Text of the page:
REVIEW: Cloud Atlas

Cloud Atlas
Directed by: Tom Tykwer, Lana Wachowski and Andy Wachowski
Written by: Lana Wachowski, Tom Tykwer and Andy Wachowski (screenplay), David Mitchell (novel)
Starring: Tom Hanks, Halle Berry, Jim Broadbent and Hugo Weaving

Tom Hanks and Halle Berry have come unstuck in time.  Over the course of Cloud Atlas’ wildly ambitious 172 minutes, the two mainstream Hollywood actors and a plethora of others- Susan Sarandon, Jim Broadbent, Hugh Grant- appear as wildly different characters in just as wildly different time periods, from California in 1973 to post-apocalyptic Hawaii hundreds of years from now.

The six varying and intersecting narrative threads in Cloud Atlas are stunningly shot and at times narratively captivating.  As adapted by Andy and Lana Wachowki and Tom Tykwer (who all co-wrote and directed), it amounts to a beautiful mess.  There are too many narrative threads and characters to begin with, and adding poor execution and editing to that just makes it worse.

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10 Movies I Changed My Mind About

I hated Pulp Fiction the first time I saw it.  The first Tarantino movie I’d ever seen was Kill Bill: Vol. 1, which is a decidedly gorier and altogether more accessible movie for an eighth grader (technically I wasn’t legally “mature enough” for either by the MPAA’s standards), although I was the only one in my grade who seemed to enjoy it.  When I watched Pulp Fiction for a second (and a third and a fourth ad infinitum) viewing, it gripped me like few other movies had before or since.  To this day it is still one of my all-time favorites.

Movies, especially great ones, often change from viewing to viewing, not because they are different but because we are.  Though we now live in an age of Rotten Tomato blurbs and aggregated consensus, a critic’s most valued possession is still their written voice.  With every review now posted quickly and then archived online, conversation on most movies usually peaks quickly when they are first released, and then dissipates just as fast.  The only time afforded to looking back is the annual “Best of the Year” cluster fuck.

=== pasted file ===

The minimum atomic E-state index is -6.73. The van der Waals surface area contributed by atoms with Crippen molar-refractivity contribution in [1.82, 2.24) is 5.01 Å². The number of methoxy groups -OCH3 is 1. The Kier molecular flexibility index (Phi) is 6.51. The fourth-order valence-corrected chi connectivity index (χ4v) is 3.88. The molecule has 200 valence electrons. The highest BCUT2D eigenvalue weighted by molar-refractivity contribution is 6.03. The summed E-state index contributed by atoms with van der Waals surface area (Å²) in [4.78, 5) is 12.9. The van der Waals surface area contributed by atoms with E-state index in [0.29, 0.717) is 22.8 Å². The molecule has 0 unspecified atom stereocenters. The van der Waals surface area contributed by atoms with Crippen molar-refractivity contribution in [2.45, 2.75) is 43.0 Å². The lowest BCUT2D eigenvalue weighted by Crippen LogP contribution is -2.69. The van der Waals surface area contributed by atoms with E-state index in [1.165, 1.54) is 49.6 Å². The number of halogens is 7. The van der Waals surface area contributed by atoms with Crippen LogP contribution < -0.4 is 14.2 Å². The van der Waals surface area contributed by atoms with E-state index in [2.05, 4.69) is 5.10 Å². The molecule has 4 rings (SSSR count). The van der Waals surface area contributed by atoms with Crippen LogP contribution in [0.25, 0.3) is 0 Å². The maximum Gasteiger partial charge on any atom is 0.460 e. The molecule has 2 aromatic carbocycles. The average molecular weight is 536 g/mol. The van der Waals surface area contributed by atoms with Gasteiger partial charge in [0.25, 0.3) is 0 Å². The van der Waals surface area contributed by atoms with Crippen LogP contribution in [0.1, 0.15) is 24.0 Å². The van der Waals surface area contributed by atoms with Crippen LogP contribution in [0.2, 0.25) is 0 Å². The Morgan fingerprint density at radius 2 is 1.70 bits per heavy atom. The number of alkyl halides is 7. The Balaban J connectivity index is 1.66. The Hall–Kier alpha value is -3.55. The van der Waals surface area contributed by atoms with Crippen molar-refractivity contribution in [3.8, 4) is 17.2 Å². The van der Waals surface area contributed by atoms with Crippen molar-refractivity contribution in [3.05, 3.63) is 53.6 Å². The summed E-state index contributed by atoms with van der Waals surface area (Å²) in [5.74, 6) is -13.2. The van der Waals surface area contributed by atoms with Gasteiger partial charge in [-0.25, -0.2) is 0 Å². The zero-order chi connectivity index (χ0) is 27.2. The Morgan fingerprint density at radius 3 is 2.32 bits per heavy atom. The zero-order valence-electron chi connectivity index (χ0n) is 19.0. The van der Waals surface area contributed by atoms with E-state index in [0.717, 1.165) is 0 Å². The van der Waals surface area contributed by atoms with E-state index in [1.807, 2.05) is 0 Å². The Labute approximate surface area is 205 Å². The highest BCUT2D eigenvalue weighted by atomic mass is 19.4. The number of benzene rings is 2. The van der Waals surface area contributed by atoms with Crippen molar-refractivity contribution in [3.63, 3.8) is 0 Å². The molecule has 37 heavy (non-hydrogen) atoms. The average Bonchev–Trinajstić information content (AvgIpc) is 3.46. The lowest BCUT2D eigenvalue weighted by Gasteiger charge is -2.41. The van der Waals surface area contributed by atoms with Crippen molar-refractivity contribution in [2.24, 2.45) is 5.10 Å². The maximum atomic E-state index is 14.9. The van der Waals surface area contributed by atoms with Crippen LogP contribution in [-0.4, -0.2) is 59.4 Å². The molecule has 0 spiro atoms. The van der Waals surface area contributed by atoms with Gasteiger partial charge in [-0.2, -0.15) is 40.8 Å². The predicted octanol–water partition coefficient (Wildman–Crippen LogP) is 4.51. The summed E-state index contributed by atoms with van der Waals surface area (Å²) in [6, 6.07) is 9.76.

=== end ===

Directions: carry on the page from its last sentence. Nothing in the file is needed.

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ARCHIVE REVIEW: V for Vendetta

V for Vendetta
Directed by: James McTeigue
Written by: Andy & Larry Wachowski (screenplay), Alan Moore (graphic novel)
Starring: Natalie Portman, Hugo Weaving, John Hurt, and Stephen Rea

You can’t blame Alan Moore for not wanting his name put on adaptations of his graphic novels.  It all began with the atrocious adaptation of The League of Extraordinary Gentlemen, and the tradition carried on with the below-average take on his most renowned work, Watchmen.  In between those two garbage heaps though, one of his graphic novels was given justice.  That movie was V for Vendetta (300 was just pretty.)

Though the Wachowski Brothers switch the focus of the novel to represent restrained rebellion against government rather than all-out anarchy, the movie still moves along with a purposeful pace and terrific action sequences.  Moore was still outraged at their nerve, and again, you can’t really blame him.  Unlike the other adaptations though, this one was made with more than a cash-in in mind.

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